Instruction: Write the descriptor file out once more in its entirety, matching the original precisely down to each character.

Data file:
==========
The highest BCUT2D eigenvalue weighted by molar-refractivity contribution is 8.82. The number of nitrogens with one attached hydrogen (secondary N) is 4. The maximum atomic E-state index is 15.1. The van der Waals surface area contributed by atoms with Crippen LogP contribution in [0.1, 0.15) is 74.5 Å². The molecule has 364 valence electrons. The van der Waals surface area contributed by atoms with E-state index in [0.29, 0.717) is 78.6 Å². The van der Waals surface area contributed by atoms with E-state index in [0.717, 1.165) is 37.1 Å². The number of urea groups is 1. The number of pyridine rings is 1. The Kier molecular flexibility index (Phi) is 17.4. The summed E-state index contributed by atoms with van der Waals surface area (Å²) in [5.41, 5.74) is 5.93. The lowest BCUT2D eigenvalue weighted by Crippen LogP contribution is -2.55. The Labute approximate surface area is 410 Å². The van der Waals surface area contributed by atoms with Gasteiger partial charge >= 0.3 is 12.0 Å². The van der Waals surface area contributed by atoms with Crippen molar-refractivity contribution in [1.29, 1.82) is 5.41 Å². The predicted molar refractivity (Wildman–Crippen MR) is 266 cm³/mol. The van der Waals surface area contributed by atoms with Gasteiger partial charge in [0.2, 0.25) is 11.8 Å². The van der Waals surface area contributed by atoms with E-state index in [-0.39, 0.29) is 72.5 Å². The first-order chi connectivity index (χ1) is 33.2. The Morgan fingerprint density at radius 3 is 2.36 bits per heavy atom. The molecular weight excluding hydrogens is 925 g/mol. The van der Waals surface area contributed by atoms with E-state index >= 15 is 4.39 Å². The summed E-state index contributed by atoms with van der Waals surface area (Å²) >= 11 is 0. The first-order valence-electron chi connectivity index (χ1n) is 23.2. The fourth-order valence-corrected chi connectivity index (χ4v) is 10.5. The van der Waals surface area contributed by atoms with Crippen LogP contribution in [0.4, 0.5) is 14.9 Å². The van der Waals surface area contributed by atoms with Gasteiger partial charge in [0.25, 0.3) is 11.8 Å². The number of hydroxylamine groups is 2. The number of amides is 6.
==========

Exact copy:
The highest BCUT2D eigenvalue weighted by molar-refractivity contribution is 8.82. The number of nitrogens with one attached hydrogen (secondary N) is 4. The maximum atomic E-state index is 15.1. The van der Waals surface area contributed by atoms with Crippen LogP contribution in [0.1, 0.15) is 74.5 Å². The molecule has 364 valence electrons. The van der Waals surface area contributed by atoms with E-state index in [0.29, 0.717) is 78.6 Å². The van der Waals surface area contributed by atoms with E-state index in [0.717, 1.165) is 37.1 Å². The number of urea groups is 1. The number of pyridine rings is 1. The Kier molecular flexibility index (Phi) is 17.4. The summed E-state index contributed by atoms with van der Waals surface area (Å²) in [5.41, 5.74) is 5.93. The lowest BCUT2D eigenvalue weighted by Crippen LogP contribution is -2.55. The Labute approximate surface area is 410 Å². The van der Waals surface area contributed by atoms with Gasteiger partial charge >= 0.3 is 12.0 Å². The van der Waals surface area contributed by atoms with Crippen molar-refractivity contribution in [1.29, 1.82) is 5.41 Å². The predicted molar refractivity (Wildman–Crippen MR) is 266 cm³/mol. The van der Waals surface area contributed by atoms with Gasteiger partial charge in [0.2, 0.25) is 11.8 Å². The van der Waals surface area contributed by atoms with E-state index in [-0.39, 0.29) is 72.5 Å². The first-order chi connectivity index (χ1) is 33.2. The Morgan fingerprint density at radius 3 is 2.36 bits per heavy atom. The molecular weight excluding hydrogens is 925 g/mol. The van der Waals surface area contributed by atoms with E-state index >= 15 is 4.39 Å². The summed E-state index contributed by atoms with van der Waals surface area (Å²) >= 11 is 0. The first-order valence-electron chi connectivity index (χ1n) is 23.2. The fourth-order valence-corrected chi connectivity index (χ4v) is 10.5. The van der Waals surface area contributed by atoms with Crippen LogP contribution in [0.4, 0.5) is 14.9 Å². The van der Waals surface area contributed by atoms with Gasteiger partial charge in [0.25, 0.3) is 11.8 Å². The number of hydroxylamine groups is 2. The number of amides is 6.